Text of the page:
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You’ve finally saved up enough to make a down payment, or qualified for one of the many first home schemes available in Malaysia.
Now, it’s time for you to go house-hunting and seek out your future home.
It can be easy to get caught up in the excitement and end up regretting your purchase, or worse, selling off your house just a few years after buying it.
How exactly does this happen? And how do you avoid it? Read on to find out.
Failure to get pre-approved
The first thing you need to do is to calculate your expenses. You should do this even before you start house-hunting so you can get an idea of your budget and how much banks are willing to loan you.
It’s important to get pre-approved first, so you don’t get your hopes up on properties you can’t afford.
Sure, it’s fun to dream about owning that luxurious home and even trying your luck to apply for a loan for that massive price tag, but before you get pre-approved for a loan, it’s best not to put anything in motion yet.
While looking to get pre-approved, you’ll also get a good picture of your own credit score so you know where you stand financially before committing to such a huge responsibility.
Your CCRIS report will give an idea of your overall financial health, which lenders will use to gauge if you’re a creditworthy individual.
Meanwhile, your CTOS score is what lenders will use to find out if you’re able to repay your debts on time, based on your track record for previous payments.
Underestimating additional expenses
You should never spring for a house that’s exactly the price of your means.
Other than the 10% down payment, you also have to think of the legal fees for the Sales and Purchase Agreement (SPA), as well as stamp duty.
You’ll also need to consider the cost of making the house your home, such as renovations, paint, furniture and more. All these can easily come up to a five-digit cost.
It may sound like a lot but it’s an investment that will be totally worth it when you come home after a long hard day of work and unwind in the comfort of a house that is all yours.
Deciding too soon
Before you start your hunt, put together a list of everything you want from a home and cross out any properties that don’t fulfill them. This will not only make it a lot easier to decide, but also ensure your comfort in the future.
Even after you’ve decided on a specific property, view it a few more times at different times of the day, to see if the overall surroundings are to your liking and if you can spot anything new that you missed in the earlier visits.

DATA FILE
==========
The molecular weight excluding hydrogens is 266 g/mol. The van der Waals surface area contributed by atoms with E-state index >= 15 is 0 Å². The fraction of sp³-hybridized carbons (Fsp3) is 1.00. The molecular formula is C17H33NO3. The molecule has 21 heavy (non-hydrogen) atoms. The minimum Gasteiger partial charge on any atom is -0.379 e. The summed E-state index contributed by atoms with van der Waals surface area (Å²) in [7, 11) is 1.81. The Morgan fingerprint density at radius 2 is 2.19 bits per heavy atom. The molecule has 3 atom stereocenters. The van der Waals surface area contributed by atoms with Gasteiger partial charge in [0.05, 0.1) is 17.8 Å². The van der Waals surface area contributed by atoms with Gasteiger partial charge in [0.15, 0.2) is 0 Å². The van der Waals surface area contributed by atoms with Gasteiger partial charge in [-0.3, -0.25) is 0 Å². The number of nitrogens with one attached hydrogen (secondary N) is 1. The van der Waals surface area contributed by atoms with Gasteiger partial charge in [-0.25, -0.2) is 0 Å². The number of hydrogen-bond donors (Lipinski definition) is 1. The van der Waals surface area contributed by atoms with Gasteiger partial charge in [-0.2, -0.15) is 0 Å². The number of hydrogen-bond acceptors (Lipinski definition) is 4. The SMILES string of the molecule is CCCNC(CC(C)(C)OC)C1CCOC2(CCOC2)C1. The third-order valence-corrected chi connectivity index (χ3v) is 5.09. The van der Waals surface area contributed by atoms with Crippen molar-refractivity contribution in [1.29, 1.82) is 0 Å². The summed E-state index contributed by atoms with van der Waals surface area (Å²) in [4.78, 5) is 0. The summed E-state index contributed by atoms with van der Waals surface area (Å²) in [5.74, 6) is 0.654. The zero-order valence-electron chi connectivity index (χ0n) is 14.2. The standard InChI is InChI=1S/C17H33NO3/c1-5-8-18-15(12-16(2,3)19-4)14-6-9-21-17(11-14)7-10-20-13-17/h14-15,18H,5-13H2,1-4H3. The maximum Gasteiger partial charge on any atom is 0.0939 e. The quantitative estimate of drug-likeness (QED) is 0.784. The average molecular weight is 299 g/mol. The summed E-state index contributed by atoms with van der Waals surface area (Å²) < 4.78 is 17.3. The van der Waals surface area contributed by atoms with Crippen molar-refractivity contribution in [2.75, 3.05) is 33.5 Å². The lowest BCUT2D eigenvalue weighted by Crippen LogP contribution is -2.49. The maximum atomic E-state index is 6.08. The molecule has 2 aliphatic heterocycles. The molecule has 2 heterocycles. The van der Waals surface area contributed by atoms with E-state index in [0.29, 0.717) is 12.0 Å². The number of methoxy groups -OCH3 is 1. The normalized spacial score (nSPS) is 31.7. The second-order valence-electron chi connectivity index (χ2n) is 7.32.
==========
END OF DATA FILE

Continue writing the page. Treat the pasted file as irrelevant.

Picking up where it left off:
Don’t be pressured to make a quick decision for a property that is in high demand, as you might not be able to get your loan due to a price tag higher than the valuation, or worse, you will end up having to pay the difference with your savings.
Failing to focus on the location
In real estate, the mantra “location, location, location” is everything. It’s not just about the proximity to your family or work, but also about the neighbourhood itself.
Try to get to know your potential neighbours to find out the community lifestyle, do some research online and ask your agent about upcoming developments for the neighbourhood.
Another hot question is, what are the traffic conditions like? You don’t want to be trapped in a living nightmare where even going out to run some errands will be a hassle!
You’ll also want to check the nearby amenities and facilities. Is a cheaper price tag really worth it if you’ll need to travel half an hour just to get groceries?
Not planning ahead
As your family grows, your house will not magically grow with it. Nor will it move with you if you get that new job that’s further away.
Before deciding on a home, ask yourself: what’s my life going to be like in five years’ time?
As always, your finances should always be your top priority, so stick to what you can afford for now.
It’s highly recommended to always have some extra cash for rainy days and stick within your means, especially in these uncertain economic times.
This article was written by Adlene Hanna of PropertyAdvisor.my, Malaysia’s most comprehensive source of property data, property analytics and insights.